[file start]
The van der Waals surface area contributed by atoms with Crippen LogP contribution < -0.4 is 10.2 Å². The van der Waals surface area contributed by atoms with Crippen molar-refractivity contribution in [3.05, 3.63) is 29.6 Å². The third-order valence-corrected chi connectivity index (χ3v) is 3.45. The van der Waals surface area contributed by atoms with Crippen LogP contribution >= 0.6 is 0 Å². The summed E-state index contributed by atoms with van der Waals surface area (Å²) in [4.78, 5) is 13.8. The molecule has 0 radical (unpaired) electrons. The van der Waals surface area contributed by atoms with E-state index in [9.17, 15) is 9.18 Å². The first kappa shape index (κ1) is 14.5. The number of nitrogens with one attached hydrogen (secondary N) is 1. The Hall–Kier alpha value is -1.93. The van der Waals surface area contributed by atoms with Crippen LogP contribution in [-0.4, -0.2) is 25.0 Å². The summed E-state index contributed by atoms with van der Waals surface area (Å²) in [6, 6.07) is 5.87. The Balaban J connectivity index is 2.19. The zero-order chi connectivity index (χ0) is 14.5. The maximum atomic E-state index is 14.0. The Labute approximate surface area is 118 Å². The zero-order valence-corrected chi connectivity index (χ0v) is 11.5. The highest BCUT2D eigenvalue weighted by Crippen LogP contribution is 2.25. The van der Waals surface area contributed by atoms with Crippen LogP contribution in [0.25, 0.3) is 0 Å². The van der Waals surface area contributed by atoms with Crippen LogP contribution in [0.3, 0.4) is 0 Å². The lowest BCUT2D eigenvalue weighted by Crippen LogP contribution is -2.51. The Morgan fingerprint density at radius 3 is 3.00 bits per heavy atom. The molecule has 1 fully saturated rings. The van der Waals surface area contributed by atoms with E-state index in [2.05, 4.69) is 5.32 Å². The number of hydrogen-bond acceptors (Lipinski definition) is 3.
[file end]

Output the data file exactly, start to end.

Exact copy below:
The van der Waals surface area contributed by atoms with Crippen LogP contribution < -0.4 is 10.2 Å². The van der Waals surface area contributed by atoms with Crippen molar-refractivity contribution in [3.05, 3.63) is 29.6 Å². The third-order valence-corrected chi connectivity index (χ3v) is 3.45. The van der Waals surface area contributed by atoms with Crippen LogP contribution >= 0.6 is 0 Å². The summed E-state index contributed by atoms with van der Waals surface area (Å²) in [4.78, 5) is 13.8. The molecule has 0 radical (unpaired) electrons. The van der Waals surface area contributed by atoms with E-state index in [9.17, 15) is 9.18 Å². The first kappa shape index (κ1) is 14.5. The number of nitrogens with one attached hydrogen (secondary N) is 1. The Hall–Kier alpha value is -1.93. The van der Waals surface area contributed by atoms with Crippen LogP contribution in [-0.4, -0.2) is 25.0 Å². The summed E-state index contributed by atoms with van der Waals surface area (Å²) in [6, 6.07) is 5.87. The Balaban J connectivity index is 2.19. The zero-order chi connectivity index (χ0) is 14.5. The maximum atomic E-state index is 14.0. The Labute approximate surface area is 118 Å². The zero-order valence-corrected chi connectivity index (χ0v) is 11.5. The highest BCUT2D eigenvalue weighted by Crippen LogP contribution is 2.25. The van der Waals surface area contributed by atoms with Crippen LogP contribution in [0.25, 0.3) is 0 Å². The van der Waals surface area contributed by atoms with Crippen LogP contribution in [0.3, 0.4) is 0 Å². The lowest BCUT2D eigenvalue weighted by Crippen LogP contribution is -2.51. The Morgan fingerprint density at radius 3 is 3.00 bits per heavy atom. The molecule has 1 fully saturated rings. The van der Waals surface area contributed by atoms with E-state index in [2.05, 4.69) is 5.32 Å². The number of hydrogen-bond acceptors (Lipinski definition) is 3.